Summer flew by faster than I expected- as if someone pushed the "fast forward" on a channel remote and it is all a blur.  

I couldn't figure if that was great or that it went fast by-  don't get me wrong-  there was some days that was totally awesome (hadn't yet shared my post on another blog- 506 reads in one day, and a lot of comments- WOW!- That's a record for me.)  Other days, not so great, and the rest of days, you know how that was. 

The trip to see the family is making me anxious.   A part of me is excited; I hadn't seen some cousins in 20 years, and we'll be celebrating our grandmother's 95th birthday this coming weekend.  A part of me is a bag of emotions- it'll be the first time I'll see my nephew in person- he just had become 1 year old. I hadn't yet put words on those emotions.     Another part is sad- I'll be seeing my other grandmother, who is dealing with dementia, which I had written about:  Remembrance.    Her dementia is worsening to the point that she is not able to complete sentences anymore, or remember anyone but Grandpa (who died in my 20's).  

So you have it....all juggling with emotions.

And they call it a vacation?   My ass.  

Saturday, August 10, 2013


I wrote a post for another blog about my first time volunteering; that's why I hadn't written one for this one in a week.   It had just been posted this morning, and I got a LOT of comments (all positive). That surprised me!

I hadn't yet determined whether I'd want to share that since the post is not related to infertility- but then again my blog is about my journey, isn't it?

Well, the bottom line is I feel good!  No, not that word.     I feel...  AWESOME!

Wednesday, July 31, 2013

Walking the walk

As long as I could remember, I had been an advocate/activist.  Even as a very little girl, I was an ambassador for an organization that encouraged lip-reading and speaking, not sign language (staying away from the Deaf community, making one 'hearing').  Mind you, it was my mom who volunteered me for that position, and of course my face was on newsletters at local hospitals and audiologists' offices back then in the 1970's.   How funny it is that I'm immersed in the Deaf community nowadays.  And that wasn't the first time in advocacy....  Nope, that would be when I was a very very little baby.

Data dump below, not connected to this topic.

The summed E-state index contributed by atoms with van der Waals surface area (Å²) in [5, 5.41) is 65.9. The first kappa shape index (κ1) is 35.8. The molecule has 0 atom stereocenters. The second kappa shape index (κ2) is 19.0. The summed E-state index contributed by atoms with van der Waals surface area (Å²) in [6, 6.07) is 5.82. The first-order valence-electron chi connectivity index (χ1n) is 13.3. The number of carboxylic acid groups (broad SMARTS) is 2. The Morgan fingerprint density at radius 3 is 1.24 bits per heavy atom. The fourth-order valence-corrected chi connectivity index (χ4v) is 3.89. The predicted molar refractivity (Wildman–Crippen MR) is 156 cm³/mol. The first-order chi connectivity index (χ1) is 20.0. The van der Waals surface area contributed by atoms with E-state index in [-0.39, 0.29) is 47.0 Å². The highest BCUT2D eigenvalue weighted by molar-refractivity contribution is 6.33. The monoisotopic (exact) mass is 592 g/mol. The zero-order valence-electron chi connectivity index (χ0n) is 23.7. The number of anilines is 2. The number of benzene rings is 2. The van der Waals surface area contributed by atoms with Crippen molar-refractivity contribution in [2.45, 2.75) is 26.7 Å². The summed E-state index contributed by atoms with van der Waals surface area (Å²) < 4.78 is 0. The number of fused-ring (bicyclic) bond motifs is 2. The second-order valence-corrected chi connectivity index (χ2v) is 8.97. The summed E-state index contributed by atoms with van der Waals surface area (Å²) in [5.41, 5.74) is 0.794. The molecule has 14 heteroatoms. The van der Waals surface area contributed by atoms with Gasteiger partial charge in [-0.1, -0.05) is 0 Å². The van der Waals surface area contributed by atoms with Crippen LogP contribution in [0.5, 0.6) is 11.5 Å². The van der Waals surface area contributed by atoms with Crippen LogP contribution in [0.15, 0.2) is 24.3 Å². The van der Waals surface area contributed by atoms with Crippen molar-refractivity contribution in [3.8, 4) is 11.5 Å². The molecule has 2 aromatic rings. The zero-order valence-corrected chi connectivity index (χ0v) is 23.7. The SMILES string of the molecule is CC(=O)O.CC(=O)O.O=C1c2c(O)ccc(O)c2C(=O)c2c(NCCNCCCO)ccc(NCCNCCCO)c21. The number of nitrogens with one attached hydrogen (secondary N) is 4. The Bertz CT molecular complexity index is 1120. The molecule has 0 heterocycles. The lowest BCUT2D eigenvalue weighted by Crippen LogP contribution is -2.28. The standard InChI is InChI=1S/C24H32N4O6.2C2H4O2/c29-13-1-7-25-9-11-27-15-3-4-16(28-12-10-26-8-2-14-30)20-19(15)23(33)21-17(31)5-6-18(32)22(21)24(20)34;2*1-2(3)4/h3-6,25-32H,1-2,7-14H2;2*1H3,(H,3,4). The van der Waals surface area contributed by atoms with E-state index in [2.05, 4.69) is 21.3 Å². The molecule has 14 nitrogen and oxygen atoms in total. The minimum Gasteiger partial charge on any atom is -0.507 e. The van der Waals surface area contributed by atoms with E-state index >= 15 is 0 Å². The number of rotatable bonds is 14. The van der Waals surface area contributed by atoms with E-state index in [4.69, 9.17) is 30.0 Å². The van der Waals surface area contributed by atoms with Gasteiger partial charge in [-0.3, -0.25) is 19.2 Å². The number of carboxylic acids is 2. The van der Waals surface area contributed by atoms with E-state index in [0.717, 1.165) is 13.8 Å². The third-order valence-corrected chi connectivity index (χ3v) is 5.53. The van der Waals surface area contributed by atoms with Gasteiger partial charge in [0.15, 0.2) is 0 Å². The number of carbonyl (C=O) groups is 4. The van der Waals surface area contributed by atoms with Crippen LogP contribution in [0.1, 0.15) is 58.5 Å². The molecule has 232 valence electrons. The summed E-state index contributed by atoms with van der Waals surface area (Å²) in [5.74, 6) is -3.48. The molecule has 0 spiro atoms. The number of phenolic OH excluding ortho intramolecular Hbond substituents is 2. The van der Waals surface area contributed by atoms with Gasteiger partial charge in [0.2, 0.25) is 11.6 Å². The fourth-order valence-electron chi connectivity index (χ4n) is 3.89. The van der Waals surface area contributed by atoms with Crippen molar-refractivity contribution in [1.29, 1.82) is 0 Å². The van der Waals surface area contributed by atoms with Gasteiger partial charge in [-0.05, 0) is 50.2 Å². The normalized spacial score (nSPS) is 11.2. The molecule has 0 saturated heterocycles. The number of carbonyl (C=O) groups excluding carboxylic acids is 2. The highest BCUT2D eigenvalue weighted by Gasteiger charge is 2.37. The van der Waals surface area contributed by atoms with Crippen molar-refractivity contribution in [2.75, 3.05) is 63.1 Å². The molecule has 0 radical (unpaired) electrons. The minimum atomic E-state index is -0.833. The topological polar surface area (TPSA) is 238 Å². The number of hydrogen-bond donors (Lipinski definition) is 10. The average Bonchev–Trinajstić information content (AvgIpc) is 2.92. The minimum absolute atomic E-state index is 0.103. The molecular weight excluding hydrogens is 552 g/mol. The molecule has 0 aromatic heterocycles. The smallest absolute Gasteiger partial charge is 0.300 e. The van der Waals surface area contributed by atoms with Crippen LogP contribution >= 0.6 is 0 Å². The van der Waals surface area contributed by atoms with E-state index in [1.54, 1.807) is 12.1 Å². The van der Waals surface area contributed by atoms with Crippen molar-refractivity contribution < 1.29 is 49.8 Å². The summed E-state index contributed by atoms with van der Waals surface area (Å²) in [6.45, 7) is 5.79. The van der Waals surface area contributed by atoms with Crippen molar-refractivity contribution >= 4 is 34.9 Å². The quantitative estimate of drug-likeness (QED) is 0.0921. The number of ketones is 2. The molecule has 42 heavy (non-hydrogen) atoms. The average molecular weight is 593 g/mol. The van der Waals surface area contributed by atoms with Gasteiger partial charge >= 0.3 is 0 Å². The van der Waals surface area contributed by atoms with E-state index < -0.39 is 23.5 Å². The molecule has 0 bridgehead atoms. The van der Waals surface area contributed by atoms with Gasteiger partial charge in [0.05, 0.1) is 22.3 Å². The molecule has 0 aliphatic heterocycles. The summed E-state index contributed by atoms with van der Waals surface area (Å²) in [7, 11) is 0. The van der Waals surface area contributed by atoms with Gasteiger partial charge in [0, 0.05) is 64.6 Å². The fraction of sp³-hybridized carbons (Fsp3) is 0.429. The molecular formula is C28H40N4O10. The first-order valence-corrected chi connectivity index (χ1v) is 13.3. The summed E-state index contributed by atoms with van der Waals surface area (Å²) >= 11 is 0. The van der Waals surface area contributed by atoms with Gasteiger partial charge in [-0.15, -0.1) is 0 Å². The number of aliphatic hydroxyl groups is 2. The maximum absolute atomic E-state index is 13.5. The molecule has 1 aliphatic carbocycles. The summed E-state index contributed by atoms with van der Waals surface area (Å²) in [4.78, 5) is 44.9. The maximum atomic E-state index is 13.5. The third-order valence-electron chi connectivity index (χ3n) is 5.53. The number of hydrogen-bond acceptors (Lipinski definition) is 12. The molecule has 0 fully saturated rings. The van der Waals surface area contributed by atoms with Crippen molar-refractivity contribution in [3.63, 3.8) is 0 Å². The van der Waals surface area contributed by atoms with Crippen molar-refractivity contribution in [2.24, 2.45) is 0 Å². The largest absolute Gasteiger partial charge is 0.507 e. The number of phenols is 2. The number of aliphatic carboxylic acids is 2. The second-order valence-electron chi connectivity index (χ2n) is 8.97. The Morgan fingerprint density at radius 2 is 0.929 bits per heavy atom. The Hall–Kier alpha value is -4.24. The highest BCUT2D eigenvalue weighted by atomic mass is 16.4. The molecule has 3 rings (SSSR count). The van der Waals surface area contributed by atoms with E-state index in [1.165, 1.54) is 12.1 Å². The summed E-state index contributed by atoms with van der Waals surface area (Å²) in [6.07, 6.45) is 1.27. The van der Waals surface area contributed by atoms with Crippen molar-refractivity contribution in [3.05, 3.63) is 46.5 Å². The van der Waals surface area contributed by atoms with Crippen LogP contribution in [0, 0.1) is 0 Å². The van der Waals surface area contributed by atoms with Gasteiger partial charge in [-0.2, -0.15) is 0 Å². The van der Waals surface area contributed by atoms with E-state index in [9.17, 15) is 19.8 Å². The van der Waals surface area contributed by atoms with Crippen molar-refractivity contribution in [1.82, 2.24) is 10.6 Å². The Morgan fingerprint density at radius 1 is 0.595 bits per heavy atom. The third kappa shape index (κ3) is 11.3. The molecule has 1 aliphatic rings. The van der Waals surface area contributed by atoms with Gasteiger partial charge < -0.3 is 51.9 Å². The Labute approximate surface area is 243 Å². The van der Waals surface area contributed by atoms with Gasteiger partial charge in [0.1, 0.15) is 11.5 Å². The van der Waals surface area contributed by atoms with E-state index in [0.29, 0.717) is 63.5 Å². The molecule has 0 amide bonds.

Mom had pushed me in a stroller when she marched with other women fighting for equality.

(from Washington DC ARCHIVES)

Mom talked with many (teachers, representatives, senators, board of education, everyone) to encourage passing of Education of All Handicapped Children Act (which was passed in 1975), which was then renamed the Individuals with Disabilities Education Act (IDEA).  Just one of ten thousands speaking for support of this act, which increased education for children with disabilities. 

Marches for Reproductive rights.  HIV/AIDS education/prevention, Take the Night Back, GLBT rights, all in 1980's and 1990's. Been there, done here while growing up.   When not pulled in the Radio flyer red wagon, I rode a bike.  When not on a bike, I walked in my sneakers.  I was a walker, a cheerleader, and fundraiser for many causes. I sat at booths to explain about equality, HIV education, and access to communication for the Deaf.  

When I was a freshman at Gallaudet University in 1989, I even got an opportunity to talk with my Representative  and two senators at the U.S. Capitol, explaining the importance of passing the Americans with Disabilities Act before it was passed in 1990.  

In the last two decades, I had been advocating for vulnerable adults' right to be listened to, and to be respected,  and not to be babied.  Being a mother hen, I was fiercely championing for individuals with intellectual disabilities to increase independence in housing and employment, much as they are able to.   Trembling in my shoes, I stood up to abusers, while shielding women.  I held hands with victims of rape as they were being treated behind the hospital curtains during the sexual assault examination.  Was a legal aid advocate; victim advocate; and medical advocate in numerous fields.   While doing extensive studies in graduate school, I encouraged free-thinking, exploring beyond limitations and civil right to marriage (marched with fellow graduate friends in protesting Prop 8 in 2008.) 

It was over a year and half years ago that I stopped activism. 

That was when I had struggled with my own reproductive issues which included surgery and struggles with my own identity.